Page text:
I went out and bought a vacuum bleeder today in hopes of getting it bled. However, I cannot get it at all. I have been trying for hours and I can't build any pressure into the system. What should I be doing exactly? If I have the bleeder valve closed, I can build up around 25 pounds of pressure. However, as soon as I open it, all the pressure is gone. So I know it's pulling air from in the system. I was able to get a small amount of fluid out, and it was dirty beyond all belief. It is a gross brown color. I have checked for leaks in the system, but I can't find any. Do you guys think my slave cylinder is going out? If that is the case, then I'll probably junk the car because it's just not worth it for me. I have tried everything that I could, any advice?
 

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Another common fault in the early 9000 is failure of the clutch master cylinder. The internal return spring breaks and then the clutch pedal may return but the piston inside the MC does not. Best cure is to fit a new clutch MC. This is the MC in the aquarium area driver's side bolted vertically on the floor of the bulkhead area just at the base of the windshield. Later cars switched to a MC inside the car above the clutch pedal and these seem to be indestructible. My 97 Aero is on its original clutch MC at 222,000 km.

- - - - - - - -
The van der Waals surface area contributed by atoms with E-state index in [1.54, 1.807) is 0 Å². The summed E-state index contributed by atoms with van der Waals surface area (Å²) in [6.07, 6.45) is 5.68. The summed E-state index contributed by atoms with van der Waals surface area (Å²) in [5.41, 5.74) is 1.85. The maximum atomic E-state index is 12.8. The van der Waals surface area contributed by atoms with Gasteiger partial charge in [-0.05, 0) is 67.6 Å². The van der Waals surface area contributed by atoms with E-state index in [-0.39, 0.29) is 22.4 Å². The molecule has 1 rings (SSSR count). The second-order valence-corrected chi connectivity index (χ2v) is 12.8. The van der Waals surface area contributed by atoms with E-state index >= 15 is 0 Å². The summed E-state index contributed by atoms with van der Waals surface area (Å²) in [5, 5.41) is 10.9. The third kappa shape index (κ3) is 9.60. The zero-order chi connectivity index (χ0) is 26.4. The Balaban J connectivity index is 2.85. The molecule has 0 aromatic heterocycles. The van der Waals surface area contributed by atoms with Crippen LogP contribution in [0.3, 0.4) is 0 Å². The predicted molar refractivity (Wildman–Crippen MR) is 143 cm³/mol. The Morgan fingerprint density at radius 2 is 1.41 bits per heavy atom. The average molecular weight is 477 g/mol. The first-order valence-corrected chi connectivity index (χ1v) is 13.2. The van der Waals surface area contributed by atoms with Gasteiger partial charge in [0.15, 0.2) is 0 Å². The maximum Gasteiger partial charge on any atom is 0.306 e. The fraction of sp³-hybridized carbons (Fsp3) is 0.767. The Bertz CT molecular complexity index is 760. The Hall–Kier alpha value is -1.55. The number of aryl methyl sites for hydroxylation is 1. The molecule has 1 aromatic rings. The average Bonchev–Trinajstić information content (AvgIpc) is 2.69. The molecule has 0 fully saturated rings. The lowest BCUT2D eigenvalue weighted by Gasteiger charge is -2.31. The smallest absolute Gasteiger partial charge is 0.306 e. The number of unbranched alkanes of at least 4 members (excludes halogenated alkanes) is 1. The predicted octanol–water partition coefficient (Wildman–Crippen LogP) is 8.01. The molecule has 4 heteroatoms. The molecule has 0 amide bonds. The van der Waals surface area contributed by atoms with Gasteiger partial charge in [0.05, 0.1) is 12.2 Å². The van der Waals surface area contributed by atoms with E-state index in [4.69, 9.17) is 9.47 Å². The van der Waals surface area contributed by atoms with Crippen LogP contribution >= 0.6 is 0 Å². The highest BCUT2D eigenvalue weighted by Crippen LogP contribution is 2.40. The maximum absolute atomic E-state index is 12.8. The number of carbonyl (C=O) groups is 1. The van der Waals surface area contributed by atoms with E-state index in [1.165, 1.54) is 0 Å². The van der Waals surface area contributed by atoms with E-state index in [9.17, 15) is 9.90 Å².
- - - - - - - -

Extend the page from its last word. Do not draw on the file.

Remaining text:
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I hate to bring up an old thread here, but I have a problem bleeding my clutch. First, some background info.

My '90 9000 is my winter car. It's in pretty crappy shape, but it runs, so I don't complain. Well, right before this last winter started, I brought it out and started driving it. I quickly found that my clutch was much different. It was having a tough time coming back up after being depressed. I would have to pull it up with my foot. It wasn't horribly bad, but it wasn't right. As the winter progressed, I found that it was getting to be much worse. And at the end of the season, it started catching right at the floor, and it almost had 0 pressure at all. So, I pulled it into the garage today to try and bleed the clutch.